Less than a week after its last overnight closing, the Rumson-Sea Bright Bridge will again be closed overnight tonight from 8 p.m. to 6 a.m. Thursday, according to signage posted this morning. (Photo by Trish Russoniello. Click to enlarge)
Monmouth County Bridge S-32, better known as a the Rumson-Sea Bright Bridge, will be closed overnight from 8 p.m. Thursday to 6 a.m. Friday for regular maintenance to the center bascule, Monmouth County officials announced Wednesday.
Detours will be posted, as the span will be closed to vehicular and pedestrian traffic. (Photo by Trish Russoniello. Click to enlarge)
By WIL FULTON
The proposed span, a drawbridge like the existing 62-year-old structure, would follow a path about 30 feet south of the current bridge, resulting in the demolition of a building that’s home to a Dunkin’ Donuts and a vacant filling station on Ocean Avenue.
A concept plan discussed by Monmouth County Engineer Joe Ettore, in Sea Bright below, shows a proposed new alignment for the bridge and approach. The existing bridge, in white, would be torn down. (Photos by Wil Fulton. Click to enlarge)
By WIL FULTON
Sea Bright residents will face yet another extended bridge closure after the one that’s scheduled to begin next week, but there’s no reason to freak out just yet its still at least eight years away.
Representatives of the Monmouth County Engineering Department were in town Wednesday afternoon to host a public information session designed to offer updates and receive feedback on plans to replace the current Rumson-Sea Bright Bridge over the Shrewsbury River.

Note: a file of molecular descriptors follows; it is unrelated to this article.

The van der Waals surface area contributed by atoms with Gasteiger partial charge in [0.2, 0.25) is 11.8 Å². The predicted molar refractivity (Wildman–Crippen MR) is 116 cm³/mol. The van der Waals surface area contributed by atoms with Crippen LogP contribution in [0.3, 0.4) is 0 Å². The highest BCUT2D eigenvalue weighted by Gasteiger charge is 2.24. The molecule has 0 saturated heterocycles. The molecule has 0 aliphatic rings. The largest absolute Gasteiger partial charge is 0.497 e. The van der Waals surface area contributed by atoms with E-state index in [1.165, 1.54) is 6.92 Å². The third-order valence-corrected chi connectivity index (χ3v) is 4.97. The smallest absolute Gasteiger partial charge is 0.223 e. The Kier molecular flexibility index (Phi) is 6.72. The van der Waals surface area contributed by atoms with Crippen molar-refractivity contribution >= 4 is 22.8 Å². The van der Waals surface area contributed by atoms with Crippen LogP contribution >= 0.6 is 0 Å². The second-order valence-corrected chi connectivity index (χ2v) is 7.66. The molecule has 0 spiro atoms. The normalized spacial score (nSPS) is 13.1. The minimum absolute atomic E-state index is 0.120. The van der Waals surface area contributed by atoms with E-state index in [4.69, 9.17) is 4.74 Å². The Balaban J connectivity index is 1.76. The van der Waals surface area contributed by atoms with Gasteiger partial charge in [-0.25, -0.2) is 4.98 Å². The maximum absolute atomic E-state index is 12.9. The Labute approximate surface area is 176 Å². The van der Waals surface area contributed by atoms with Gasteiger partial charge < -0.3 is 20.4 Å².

According to county Engineer Joseph Ettore, the project is still in its first stage, what the department refers to as concept development, and it will still be roughly 8 to 10 years at least before ground is broken on the new span.
By JOHN T. WARD
A compromise to a widely criticized plan to shut down the Rumson-Sea Bright Bridge for three weeks starting
this weekend January 28 was reached Tuesday, town officials said.
Under the compromise, repair work on the bridge will be halted on Friday afternoons and resume on Monday mornings, with the Shrewsbury River span remaining open to traffic throughout the weekends.
“It’s a win-win-win,” said an ecstatic Chris Wood, whose restaurant, Woody’s Ocean Grille, is scheduled to reopen for business Wednesday for the first time since Hurricane Sandy slammed into the shore, wiping out every business in town.
By JOHN T. WARD
Business owners in Hurricane Sandy-walloped Sea Bright were reeling Friday afternoon on word that Monmouth County plans to shut down the Rumson-Sea Bright (Route 520) bridge for up to a month starting as early as January 28.
“It’s cutting off our lifeline as we’re recovering from a massive heart attack,” said Woody’s Ocean Grille owner Chris Wood, who just took delivery of $50,000 worth of liquor and food in preparation for a planned reopening in the desolate downtown next Wednesday.
“We’re just trying to get ourselves back open,” said Frank Bain, owner of the recently reopened Bain’s Hardware, “and a very large portion of our customer base comes over that bridge.”
By STACIE FANELLI
Sixty years old, the Rumson-Sea Bright Bridge over the Shrewsbury River is rapidly corroding, inadequate for today’s traffic loads and behind the times on accident safety. Its electrical system is the same one installed in 1952. It’s not up to snuff in terms of earthquake resistance, either.
In a word, Monmouth County engineering officials say, the bridge’s condition is “serious.”
Whether to spend an estimated $10 million to rehabilitate the bridge or some $50 million to replace it was the core question at a pair of public hearings held Monday in Sea Bright and Rumson. More than a dozen county officials and consultants were present at each to kick off a series of discussions aimed, they said, at “building consensus” on a solution.
But some residents of the two towns voiced skepticism that their concerns which include the impacts of a new span on property values on the Rumson side and on the business district in Sea Bright would be given much weight in the process.
“They seem to have it in mind to build a new bridge, and I just don’t want it destroying the neighborhood in the process,” said Tom Calvanico, who lives near the Rumson anchorage.